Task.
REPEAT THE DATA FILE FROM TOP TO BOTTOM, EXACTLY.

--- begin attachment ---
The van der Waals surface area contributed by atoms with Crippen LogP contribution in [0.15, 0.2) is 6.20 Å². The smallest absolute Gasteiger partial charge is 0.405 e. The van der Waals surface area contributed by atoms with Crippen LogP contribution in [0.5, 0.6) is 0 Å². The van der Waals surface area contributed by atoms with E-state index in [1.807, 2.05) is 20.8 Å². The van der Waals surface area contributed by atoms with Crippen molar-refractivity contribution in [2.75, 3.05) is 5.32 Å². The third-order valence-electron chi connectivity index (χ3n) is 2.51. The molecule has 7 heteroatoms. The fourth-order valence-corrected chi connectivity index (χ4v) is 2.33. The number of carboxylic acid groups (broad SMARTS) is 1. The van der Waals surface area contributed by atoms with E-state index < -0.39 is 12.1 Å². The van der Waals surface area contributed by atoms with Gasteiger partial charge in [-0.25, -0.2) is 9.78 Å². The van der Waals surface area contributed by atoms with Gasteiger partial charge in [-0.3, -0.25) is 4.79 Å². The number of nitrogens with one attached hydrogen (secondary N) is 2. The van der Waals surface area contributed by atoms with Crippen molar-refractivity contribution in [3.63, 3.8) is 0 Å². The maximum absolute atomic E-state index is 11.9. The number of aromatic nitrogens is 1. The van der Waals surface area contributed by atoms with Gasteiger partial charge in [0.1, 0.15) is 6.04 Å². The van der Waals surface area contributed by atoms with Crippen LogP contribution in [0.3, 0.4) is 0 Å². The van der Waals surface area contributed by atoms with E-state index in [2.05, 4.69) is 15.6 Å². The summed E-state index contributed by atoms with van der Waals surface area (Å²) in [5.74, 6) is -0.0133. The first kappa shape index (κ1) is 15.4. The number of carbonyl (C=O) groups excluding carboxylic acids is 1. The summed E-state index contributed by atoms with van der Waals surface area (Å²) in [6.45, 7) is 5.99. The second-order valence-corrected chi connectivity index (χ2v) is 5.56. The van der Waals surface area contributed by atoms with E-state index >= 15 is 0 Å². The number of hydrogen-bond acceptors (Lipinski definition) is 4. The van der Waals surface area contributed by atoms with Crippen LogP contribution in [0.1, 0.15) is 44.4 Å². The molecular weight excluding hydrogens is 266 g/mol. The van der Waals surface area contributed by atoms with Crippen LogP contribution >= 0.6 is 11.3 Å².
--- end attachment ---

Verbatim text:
The van der Waals surface area contributed by atoms with Crippen LogP contribution in [0.15, 0.2) is 6.20 Å². The smallest absolute Gasteiger partial charge is 0.405 e. The van der Waals surface area contributed by atoms with Crippen LogP contribution in [0.5, 0.6) is 0 Å². The van der Waals surface area contributed by atoms with E-state index in [1.807, 2.05) is 20.8 Å². The van der Waals surface area contributed by atoms with Crippen molar-refractivity contribution in [2.75, 3.05) is 5.32 Å². The third-order valence-electron chi connectivity index (χ3n) is 2.51. The molecule has 7 heteroatoms. The fourth-order valence-corrected chi connectivity index (χ4v) is 2.33. The number of carboxylic acid groups (broad SMARTS) is 1. The van der Waals surface area contributed by atoms with E-state index < -0.39 is 12.1 Å². The van der Waals surface area contributed by atoms with Gasteiger partial charge in [-0.25, -0.2) is 9.78 Å². The van der Waals surface area contributed by atoms with Gasteiger partial charge in [-0.3, -0.25) is 4.79 Å². The number of nitrogens with one attached hydrogen (secondary N) is 2. The van der Waals surface area contributed by atoms with Crippen molar-refractivity contribution in [3.63, 3.8) is 0 Å². The maximum absolute atomic E-state index is 11.9. The number of aromatic nitrogens is 1. The van der Waals surface area contributed by atoms with Gasteiger partial charge in [0.1, 0.15) is 6.04 Å². The van der Waals surface area contributed by atoms with Crippen LogP contribution in [0.3, 0.4) is 0 Å². The van der Waals surface area contributed by atoms with E-state index in [2.05, 4.69) is 15.6 Å². The summed E-state index contributed by atoms with van der Waals surface area (Å²) in [5.74, 6) is -0.0133. The first kappa shape index (κ1) is 15.4. The number of carbonyl (C=O) groups excluding carboxylic acids is 1. The summed E-state index contributed by atoms with van der Waals surface area (Å²) in [6.45, 7) is 5.99. The second-order valence-corrected chi connectivity index (χ2v) is 5.56. The van der Waals surface area contributed by atoms with E-state index >= 15 is 0 Å². The number of hydrogen-bond acceptors (Lipinski definition) is 4. The van der Waals surface area contributed by atoms with Crippen LogP contribution in [0.1, 0.15) is 44.4 Å². The molecular weight excluding hydrogens is 266 g/mol. The van der Waals surface area contributed by atoms with Crippen LogP contribution >= 0.6 is 11.3 Å².